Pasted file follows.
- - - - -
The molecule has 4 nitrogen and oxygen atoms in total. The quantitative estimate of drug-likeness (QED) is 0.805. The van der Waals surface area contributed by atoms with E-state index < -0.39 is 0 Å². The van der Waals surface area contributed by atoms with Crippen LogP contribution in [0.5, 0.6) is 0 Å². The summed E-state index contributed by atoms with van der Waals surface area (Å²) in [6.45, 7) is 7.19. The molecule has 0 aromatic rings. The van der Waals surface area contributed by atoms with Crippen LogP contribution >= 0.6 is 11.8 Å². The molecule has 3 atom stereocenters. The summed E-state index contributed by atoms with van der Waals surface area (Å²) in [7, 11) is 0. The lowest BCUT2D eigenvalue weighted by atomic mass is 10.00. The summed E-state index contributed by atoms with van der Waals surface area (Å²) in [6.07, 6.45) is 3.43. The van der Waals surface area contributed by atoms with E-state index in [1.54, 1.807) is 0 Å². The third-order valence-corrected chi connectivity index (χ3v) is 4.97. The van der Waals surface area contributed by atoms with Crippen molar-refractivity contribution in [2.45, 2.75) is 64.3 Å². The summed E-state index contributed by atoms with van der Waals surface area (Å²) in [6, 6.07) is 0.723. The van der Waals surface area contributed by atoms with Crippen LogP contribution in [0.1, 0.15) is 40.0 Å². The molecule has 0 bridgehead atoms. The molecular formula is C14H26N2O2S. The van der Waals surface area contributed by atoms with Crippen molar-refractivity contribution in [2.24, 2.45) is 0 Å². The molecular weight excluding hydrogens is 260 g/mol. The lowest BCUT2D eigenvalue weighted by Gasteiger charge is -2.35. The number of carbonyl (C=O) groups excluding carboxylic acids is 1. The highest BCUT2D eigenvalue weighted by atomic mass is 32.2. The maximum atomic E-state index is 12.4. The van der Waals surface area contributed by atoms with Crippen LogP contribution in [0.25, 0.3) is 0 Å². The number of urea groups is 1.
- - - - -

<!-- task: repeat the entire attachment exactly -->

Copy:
The molecule has 4 nitrogen and oxygen atoms in total. The quantitative estimate of drug-likeness (QED) is 0.805. The van der Waals surface area contributed by atoms with E-state index < -0.39 is 0 Å². The van der Waals surface area contributed by atoms with Crippen LogP contribution in [0.5, 0.6) is 0 Å². The summed E-state index contributed by atoms with van der Waals surface area (Å²) in [6.45, 7) is 7.19. The molecule has 0 aromatic rings. The van der Waals surface area contributed by atoms with Crippen LogP contribution >= 0.6 is 11.8 Å². The molecule has 3 atom stereocenters. The summed E-state index contributed by atoms with van der Waals surface area (Å²) in [7, 11) is 0. The lowest BCUT2D eigenvalue weighted by atomic mass is 10.00. The summed E-state index contributed by atoms with van der Waals surface area (Å²) in [6.07, 6.45) is 3.43. The van der Waals surface area contributed by atoms with E-state index in [1.54, 1.807) is 0 Å². The third-order valence-corrected chi connectivity index (χ3v) is 4.97. The van der Waals surface area contributed by atoms with Crippen molar-refractivity contribution in [2.45, 2.75) is 64.3 Å². The summed E-state index contributed by atoms with van der Waals surface area (Å²) in [6, 6.07) is 0.723. The van der Waals surface area contributed by atoms with Crippen LogP contribution in [0.1, 0.15) is 40.0 Å². The molecule has 0 bridgehead atoms. The molecular formula is C14H26N2O2S. The van der Waals surface area contributed by atoms with Crippen molar-refractivity contribution in [2.24, 2.45) is 0 Å². The molecular weight excluding hydrogens is 260 g/mol. The lowest BCUT2D eigenvalue weighted by Gasteiger charge is -2.35. The number of carbonyl (C=O) groups excluding carboxylic acids is 1. The highest BCUT2D eigenvalue weighted by atomic mass is 32.2. The maximum atomic E-state index is 12.4. The van der Waals surface area contributed by atoms with Crippen LogP contribution in [0.25, 0.3) is 0 Å². The number of urea groups is 1.